The Most Loyal Fans in Baseball

It’s just like Yogi Berra said. “A home opener is always exciting whether it’s home or on the road,” and Major League Baseball opened its 2015 season this week with the cry of ‘play ball’ accompanied by the release of the 23rd annual Sports Fan Loyalty Index. For some teams this […]

Five Uncommon Internal Innovation Examples

For the past few weeks I have been exploring some themes around innovation (in this post for why failure is a competitive advantage and in this post that talks about how to turn failure into a competitive advantage) and I wanted to continue on that track by highlighting a few […]

Can the world economy survive without fossil fuels? | Larry Elliott

The past three centuries of progress have been powered by coal, oil and gas. Burning much of what’s left will lead to environmental and economic catastrophe. Here’s how to save the earth without giving up on growth

The final chapters of The Bone Clocks, David Mitchell’s 2014 novel, describe a future in which progress has gone into reverse. In 2043, the fossil fuel age is over: nuclear power stations ar e melting down, there is no access to the electricity grid and solar panels are so prized that they are looted. Catastrophic climate change has become a reality. Rising sea levels have caused floods on the New York City subway, killing thousands. Internet coverage is patchy, food and consumer goods are scarce, and life‑saving drugs such as insulin are hard to come by.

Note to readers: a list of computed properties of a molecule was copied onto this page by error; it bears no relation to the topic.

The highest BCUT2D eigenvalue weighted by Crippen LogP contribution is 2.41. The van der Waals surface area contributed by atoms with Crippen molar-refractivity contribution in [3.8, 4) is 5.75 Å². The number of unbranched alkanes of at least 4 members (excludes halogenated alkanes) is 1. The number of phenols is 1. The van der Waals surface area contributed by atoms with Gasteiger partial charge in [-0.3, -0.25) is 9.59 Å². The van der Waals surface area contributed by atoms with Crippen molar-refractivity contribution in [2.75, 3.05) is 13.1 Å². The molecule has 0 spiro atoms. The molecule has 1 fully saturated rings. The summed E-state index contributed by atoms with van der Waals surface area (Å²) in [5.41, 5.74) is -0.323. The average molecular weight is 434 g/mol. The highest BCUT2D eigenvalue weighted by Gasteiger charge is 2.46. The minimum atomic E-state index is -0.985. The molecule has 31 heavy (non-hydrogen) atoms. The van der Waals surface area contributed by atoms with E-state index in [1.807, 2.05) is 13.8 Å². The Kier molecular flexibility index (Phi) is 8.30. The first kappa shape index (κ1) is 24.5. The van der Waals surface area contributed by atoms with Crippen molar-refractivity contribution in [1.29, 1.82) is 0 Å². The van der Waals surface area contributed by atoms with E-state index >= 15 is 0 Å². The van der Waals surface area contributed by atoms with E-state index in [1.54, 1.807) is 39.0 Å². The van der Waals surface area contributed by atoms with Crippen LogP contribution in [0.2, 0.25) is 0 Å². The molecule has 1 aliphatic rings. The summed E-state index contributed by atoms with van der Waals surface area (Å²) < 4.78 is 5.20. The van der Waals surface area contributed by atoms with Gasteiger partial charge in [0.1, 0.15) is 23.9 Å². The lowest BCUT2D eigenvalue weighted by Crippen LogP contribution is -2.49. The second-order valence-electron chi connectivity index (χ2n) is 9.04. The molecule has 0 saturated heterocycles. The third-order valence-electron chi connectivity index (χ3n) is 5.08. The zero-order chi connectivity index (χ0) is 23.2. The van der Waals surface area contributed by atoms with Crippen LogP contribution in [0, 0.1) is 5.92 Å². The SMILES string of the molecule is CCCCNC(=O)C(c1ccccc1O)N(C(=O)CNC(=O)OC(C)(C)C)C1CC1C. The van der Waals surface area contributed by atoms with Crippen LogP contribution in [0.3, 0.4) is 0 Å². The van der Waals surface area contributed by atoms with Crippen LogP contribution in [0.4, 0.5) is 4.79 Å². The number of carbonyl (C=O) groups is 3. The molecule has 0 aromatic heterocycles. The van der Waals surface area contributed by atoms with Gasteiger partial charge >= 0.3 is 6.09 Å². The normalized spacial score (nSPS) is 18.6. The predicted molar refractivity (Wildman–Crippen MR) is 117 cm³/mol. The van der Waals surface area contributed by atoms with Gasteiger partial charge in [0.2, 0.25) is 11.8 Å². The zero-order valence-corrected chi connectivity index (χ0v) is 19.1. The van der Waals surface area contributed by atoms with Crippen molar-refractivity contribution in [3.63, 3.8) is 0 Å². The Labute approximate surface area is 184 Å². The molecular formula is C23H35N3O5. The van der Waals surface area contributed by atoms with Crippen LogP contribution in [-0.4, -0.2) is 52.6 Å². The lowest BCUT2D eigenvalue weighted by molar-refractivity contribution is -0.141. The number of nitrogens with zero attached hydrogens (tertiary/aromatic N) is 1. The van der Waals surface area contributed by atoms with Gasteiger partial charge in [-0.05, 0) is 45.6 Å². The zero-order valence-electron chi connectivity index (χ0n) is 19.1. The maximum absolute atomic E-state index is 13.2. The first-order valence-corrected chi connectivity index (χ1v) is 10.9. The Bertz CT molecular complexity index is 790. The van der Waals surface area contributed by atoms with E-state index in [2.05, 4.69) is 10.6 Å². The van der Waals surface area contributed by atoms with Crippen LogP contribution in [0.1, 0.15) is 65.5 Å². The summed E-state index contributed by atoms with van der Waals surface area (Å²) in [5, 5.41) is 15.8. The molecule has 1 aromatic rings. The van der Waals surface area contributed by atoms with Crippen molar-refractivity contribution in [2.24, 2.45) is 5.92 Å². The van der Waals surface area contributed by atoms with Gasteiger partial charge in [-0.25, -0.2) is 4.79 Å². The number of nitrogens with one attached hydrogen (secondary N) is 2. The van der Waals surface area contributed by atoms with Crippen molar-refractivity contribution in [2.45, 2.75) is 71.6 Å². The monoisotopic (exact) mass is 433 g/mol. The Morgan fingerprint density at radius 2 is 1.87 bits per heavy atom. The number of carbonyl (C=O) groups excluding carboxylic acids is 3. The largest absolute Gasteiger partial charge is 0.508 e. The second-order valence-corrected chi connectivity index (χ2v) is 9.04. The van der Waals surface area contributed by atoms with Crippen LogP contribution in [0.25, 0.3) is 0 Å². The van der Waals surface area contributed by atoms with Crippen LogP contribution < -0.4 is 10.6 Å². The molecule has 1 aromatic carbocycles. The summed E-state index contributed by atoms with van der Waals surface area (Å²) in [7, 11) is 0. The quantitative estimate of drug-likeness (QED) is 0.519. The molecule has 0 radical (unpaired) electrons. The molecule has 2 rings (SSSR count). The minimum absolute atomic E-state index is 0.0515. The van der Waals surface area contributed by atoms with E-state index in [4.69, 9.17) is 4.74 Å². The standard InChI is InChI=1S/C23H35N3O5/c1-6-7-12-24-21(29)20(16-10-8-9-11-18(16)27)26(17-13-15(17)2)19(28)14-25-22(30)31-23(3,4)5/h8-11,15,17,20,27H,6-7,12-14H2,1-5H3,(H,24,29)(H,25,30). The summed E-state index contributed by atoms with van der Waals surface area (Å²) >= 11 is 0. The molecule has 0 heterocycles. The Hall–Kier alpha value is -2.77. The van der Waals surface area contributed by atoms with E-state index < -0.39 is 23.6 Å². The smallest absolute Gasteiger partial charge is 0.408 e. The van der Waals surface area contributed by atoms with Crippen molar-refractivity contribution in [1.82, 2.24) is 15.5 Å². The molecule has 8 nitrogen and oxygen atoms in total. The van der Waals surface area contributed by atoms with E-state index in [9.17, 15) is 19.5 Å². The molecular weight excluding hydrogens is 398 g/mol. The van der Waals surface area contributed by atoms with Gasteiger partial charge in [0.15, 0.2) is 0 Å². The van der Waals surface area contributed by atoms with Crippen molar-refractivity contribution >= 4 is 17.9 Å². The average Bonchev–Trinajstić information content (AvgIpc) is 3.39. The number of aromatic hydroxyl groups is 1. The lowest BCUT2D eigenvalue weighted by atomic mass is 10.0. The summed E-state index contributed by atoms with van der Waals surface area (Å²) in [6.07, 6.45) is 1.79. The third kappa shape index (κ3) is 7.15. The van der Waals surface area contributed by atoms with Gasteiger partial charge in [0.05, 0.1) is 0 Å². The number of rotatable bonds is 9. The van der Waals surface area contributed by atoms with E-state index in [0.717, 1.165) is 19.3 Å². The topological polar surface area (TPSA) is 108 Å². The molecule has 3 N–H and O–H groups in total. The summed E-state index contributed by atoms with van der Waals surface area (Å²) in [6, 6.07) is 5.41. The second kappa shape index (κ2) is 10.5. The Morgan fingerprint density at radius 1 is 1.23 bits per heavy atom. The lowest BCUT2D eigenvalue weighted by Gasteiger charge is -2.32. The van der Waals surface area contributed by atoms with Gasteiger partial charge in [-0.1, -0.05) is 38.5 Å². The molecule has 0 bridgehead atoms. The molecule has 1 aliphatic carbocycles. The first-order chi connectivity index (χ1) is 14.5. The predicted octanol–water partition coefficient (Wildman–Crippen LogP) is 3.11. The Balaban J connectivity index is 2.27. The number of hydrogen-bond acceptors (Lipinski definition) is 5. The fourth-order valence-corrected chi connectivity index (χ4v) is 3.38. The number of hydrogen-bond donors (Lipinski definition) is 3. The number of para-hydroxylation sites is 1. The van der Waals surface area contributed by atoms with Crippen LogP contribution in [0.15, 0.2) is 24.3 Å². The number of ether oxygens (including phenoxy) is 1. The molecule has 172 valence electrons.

It is a dystopian vision that looks like a brutal, dangerous version of the past – one not at all like the future that was promised when the cold war ended with victory for the western capitalist model. If it comes to pass, it will be because, despite all the warnings, climate change has not been taken seriously enough.

In terms of reducing global poverty capitalism has been a success, but this growth has put pressure on the planet

Related: World cannot prosper without cutting carbon emissions, says Climate Group

The average sub-Saharan African consumes the same amount of energy in a month as the average Briton does in a day

Related: Richard Branson leads call to free global economy from carbon emissions

Related: Why the Guardian Media Group is getting out of fossil fuels | Neil Berkett

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When Tsipras meets Putin: an opportunity for fruit diplomacy?

As Greek and Russian leaders prepare for talks today, The Moscow Times weighs up their relationship – and the prospects of a meaningful deal

The Greek prime minister, Alexis Tsipras, will meet Vladimir Putin in Moscow today while the west is left guessing as to whether the pair will hammer out an economic deal.

Financial aid from the Kremlin would give Athens breathing space in its debt repayments, but analysts say that the countries may be more interested in grandstanding than a dramatic diplomatic realignment.

Related: Alexis Tsipras flies to Moscow amid speculation of bailout from Putin

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